Having played at the 1996 World Cup, the Netherlands failed to make the cut for the next edition in 1999.
However, they had the satisfaction of being one of the hosts – the 1999 World Cup featured 42 matches, of which 37 were played in England, two in Scotland and one each in Ireland, Wales and the Netherlands. Thus, the VRA Ground in Amstelveen had the honour of staging the first World Cup match in the Netherlands.
This Group A match between Kenya and South Africa on 26th May 1999 was also the first men’s ODI to played on Dutch soil – the first women’s international in the Netherlands was held in 1984, when the hosts lost to New Zealand by 67 runs in a one-off ODI at Haarlem. Coming into this all-African duel, South Africa had reaffirmed their status as one of the favourites with wins against India, Sri Lanka, and England.
On the other hand, Kenya had lost their first three matches against Zimbabwe, England and India. The two teams had met in an ODI once before, during the KCA Centenary Tournament at Nairobi in 1996-97. On that occasion, South Africa had recorded their biggest winning margin of 202 runs. As Kenya looked to defy the odds and make amends at the picturesque venue, they were inserted by Hansie Cronje on a grassy pitch.
A bright start from the openers ignited Kenyan hopes on a sunny day before 4260 spectators. Kennedy Otieno and Ravindu Shah took on the likes of Shaun Pollock and Allan Donald with promise, raising a stand of 66 inside 16 overs. Shah (50) had a positive approach and went on to reach his fifty in 62 balls, even as Steve Elworthy struck twice at the other end. However, he was caught behind off Donald two balls later.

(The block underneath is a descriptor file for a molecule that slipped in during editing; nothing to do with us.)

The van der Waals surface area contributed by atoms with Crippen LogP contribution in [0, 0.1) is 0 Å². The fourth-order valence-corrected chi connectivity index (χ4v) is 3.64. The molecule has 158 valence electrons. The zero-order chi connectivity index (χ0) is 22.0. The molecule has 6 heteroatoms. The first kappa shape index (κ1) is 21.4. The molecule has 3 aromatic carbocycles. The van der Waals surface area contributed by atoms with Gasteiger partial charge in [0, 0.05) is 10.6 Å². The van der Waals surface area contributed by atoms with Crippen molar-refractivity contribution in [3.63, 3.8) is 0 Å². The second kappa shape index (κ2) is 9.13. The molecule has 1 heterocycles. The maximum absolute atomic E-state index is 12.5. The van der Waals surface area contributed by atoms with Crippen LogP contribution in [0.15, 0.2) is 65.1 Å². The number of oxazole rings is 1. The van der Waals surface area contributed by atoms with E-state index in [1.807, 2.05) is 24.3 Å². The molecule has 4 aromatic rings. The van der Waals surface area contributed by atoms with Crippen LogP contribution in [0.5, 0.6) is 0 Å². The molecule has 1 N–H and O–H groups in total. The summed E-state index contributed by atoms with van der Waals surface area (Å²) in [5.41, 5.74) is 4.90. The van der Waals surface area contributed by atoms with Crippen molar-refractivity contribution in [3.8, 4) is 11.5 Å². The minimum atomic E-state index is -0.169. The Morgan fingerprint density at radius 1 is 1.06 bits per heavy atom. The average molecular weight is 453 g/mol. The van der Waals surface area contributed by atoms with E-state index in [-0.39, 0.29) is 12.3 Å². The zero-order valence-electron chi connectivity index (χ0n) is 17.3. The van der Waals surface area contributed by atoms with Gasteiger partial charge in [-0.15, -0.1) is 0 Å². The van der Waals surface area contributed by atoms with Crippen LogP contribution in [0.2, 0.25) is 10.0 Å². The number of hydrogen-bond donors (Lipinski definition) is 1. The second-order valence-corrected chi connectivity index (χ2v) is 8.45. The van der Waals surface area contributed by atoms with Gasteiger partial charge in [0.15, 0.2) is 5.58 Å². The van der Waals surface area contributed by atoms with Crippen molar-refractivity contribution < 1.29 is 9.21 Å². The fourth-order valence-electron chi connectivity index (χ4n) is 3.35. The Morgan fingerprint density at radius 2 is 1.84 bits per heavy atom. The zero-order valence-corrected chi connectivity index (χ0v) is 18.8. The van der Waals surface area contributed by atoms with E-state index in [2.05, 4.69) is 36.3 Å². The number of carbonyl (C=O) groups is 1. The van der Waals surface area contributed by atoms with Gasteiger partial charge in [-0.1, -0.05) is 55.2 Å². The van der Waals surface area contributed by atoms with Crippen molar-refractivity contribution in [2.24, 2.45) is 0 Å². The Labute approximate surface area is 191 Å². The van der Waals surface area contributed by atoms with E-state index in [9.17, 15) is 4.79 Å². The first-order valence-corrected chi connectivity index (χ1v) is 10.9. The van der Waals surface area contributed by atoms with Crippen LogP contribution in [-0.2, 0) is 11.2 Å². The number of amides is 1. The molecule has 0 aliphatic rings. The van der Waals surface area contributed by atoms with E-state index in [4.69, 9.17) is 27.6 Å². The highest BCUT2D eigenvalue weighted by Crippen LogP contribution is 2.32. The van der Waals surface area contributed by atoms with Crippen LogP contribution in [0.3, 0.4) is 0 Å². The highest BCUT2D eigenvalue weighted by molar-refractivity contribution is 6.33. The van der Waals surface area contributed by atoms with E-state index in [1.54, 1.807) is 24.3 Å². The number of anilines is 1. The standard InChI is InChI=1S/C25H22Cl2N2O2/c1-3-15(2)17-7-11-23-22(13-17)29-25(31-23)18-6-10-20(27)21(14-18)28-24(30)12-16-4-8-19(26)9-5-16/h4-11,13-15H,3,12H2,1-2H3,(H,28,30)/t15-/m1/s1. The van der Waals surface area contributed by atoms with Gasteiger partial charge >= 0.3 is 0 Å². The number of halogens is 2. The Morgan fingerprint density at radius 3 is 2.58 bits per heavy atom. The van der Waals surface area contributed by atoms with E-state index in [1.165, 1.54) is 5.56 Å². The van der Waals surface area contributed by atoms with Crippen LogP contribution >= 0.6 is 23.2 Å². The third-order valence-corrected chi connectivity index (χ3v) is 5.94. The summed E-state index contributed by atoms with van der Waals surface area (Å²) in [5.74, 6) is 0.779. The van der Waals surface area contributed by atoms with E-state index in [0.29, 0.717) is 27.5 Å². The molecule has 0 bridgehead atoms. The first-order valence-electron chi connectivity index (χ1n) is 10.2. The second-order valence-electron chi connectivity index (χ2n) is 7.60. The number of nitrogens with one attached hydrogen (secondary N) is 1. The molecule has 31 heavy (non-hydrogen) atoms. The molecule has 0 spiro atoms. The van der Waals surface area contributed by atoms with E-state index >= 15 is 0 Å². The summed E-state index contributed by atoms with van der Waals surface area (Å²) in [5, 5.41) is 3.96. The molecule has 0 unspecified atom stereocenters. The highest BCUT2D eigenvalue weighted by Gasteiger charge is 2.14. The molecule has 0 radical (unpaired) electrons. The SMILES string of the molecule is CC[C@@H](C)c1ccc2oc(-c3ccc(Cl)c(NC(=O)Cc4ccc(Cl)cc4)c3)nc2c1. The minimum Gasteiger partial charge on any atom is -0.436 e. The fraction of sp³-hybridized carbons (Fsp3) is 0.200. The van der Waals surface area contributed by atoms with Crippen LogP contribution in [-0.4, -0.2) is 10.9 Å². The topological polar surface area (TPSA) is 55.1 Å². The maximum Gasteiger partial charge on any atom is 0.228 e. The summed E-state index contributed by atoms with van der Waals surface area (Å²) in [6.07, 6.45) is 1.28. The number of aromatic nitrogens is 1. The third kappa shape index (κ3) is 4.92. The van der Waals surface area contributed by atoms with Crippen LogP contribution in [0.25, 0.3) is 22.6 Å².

Shah’s dismissal reduced Kenya to 82/3 in the 19th over, and the Proteas quickly tightened their grip on the proceedings thereafter. Donald castled Maurice Odumbe to make it 91/4, before Lance Klusener, having conceded just two runs from his first three overs, removed Steve Tikolo (caught by Cronje at mid-off) and Thomas Odoyo (LBW) off successive deliveries in his fourth over to leave Kenya in deep trouble at 104/6.
‘Zulu’ was not done yet – in his following over, the in-form fast-bowling all-rounder had Alpesh Vadher caught off his own bowling. At this stage, his figures read 5-3-3-3. Captain Aasif Karim battled for a while until he was trapped on the pads by his opposite number Cronje. Klusener returned to complete his bag of five, bowling both Mohammad Sheikh and Joseph Angara to terminate the innings at 152 in 44.3 overs.
Klusener finished with 5/21 from 8.3 overs, providing the first instance of a South African taking a five-wicket haul at the World Cup. These are the second-best World Cup figures for South Africa, behind Andrew Hall’s 5/18 against England in the 2007 edition. Herschelle Gibbs launched the chase with a run-a-ball 38 in an opening partnership of 55 with Gary Kirsten, who, by contrast, seemed to be in no hurry.
Jacques Kallis (44*) and Daryll Cullinan (35*) came together at 86/3 and put on an unbroken 67 to give South Africa a facile seven-wicket win with nine overs to spare. Odoyo, who scalped Gibbs, bowled with discipline to return a miserly 1/18 from nine overs, as did Odumbe, with 1/15 from seven overs. But Kenya’s modest total was never going to be good enough to defend against the strongest team of the tournament.
Klusener was named man of the match for the third match in a row, and would later be declared as the player of the tournament for his 281 runs and 17 wickets. The VRA Ground has hosted a further 23 men’s ODIs, including a tri-series between Australia, India and Pakistan in 2004. In 2006, it saw Sri Lanka amass a record total of 443/9 against the Dutch. In 2013, South Africa returned for another ODI, this time against the hosts.